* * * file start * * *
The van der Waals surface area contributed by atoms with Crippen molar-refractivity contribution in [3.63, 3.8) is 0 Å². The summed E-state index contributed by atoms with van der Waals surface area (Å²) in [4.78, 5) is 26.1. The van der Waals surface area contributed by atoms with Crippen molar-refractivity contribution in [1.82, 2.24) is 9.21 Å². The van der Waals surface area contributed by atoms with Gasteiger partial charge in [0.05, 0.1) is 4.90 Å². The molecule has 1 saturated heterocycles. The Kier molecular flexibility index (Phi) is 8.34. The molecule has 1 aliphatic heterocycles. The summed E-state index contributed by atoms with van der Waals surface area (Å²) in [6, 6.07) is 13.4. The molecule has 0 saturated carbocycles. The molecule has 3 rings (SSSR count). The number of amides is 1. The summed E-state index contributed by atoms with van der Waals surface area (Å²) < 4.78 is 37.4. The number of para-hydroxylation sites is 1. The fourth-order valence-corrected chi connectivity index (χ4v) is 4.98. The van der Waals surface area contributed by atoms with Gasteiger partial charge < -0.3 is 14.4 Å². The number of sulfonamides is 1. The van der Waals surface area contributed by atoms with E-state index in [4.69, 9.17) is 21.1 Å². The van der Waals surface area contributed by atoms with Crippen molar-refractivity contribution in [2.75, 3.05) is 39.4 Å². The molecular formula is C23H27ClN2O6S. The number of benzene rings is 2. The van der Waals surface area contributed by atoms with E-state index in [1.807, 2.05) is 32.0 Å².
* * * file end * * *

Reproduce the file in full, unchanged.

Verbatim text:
The van der Waals surface area contributed by atoms with Crippen molar-refractivity contribution in [3.63, 3.8) is 0 Å². The summed E-state index contributed by atoms with van der Waals surface area (Å²) in [4.78, 5) is 26.1. The van der Waals surface area contributed by atoms with Crippen molar-refractivity contribution in [1.82, 2.24) is 9.21 Å². The van der Waals surface area contributed by atoms with Gasteiger partial charge in [0.05, 0.1) is 4.90 Å². The molecule has 1 saturated heterocycles. The Kier molecular flexibility index (Phi) is 8.34. The molecule has 1 aliphatic heterocycles. The summed E-state index contributed by atoms with van der Waals surface area (Å²) in [6, 6.07) is 13.4. The molecule has 0 saturated carbocycles. The molecule has 3 rings (SSSR count). The number of amides is 1. The summed E-state index contributed by atoms with van der Waals surface area (Å²) < 4.78 is 37.4. The number of para-hydroxylation sites is 1. The fourth-order valence-corrected chi connectivity index (χ4v) is 4.98. The van der Waals surface area contributed by atoms with Gasteiger partial charge < -0.3 is 14.4 Å². The number of sulfonamides is 1. The van der Waals surface area contributed by atoms with E-state index in [4.69, 9.17) is 21.1 Å². The van der Waals surface area contributed by atoms with Crippen molar-refractivity contribution in [2.75, 3.05) is 39.4 Å². The molecular formula is C23H27ClN2O6S. The number of benzene rings is 2. The van der Waals surface area contributed by atoms with E-state index in [1.807, 2.05) is 32.0 Å².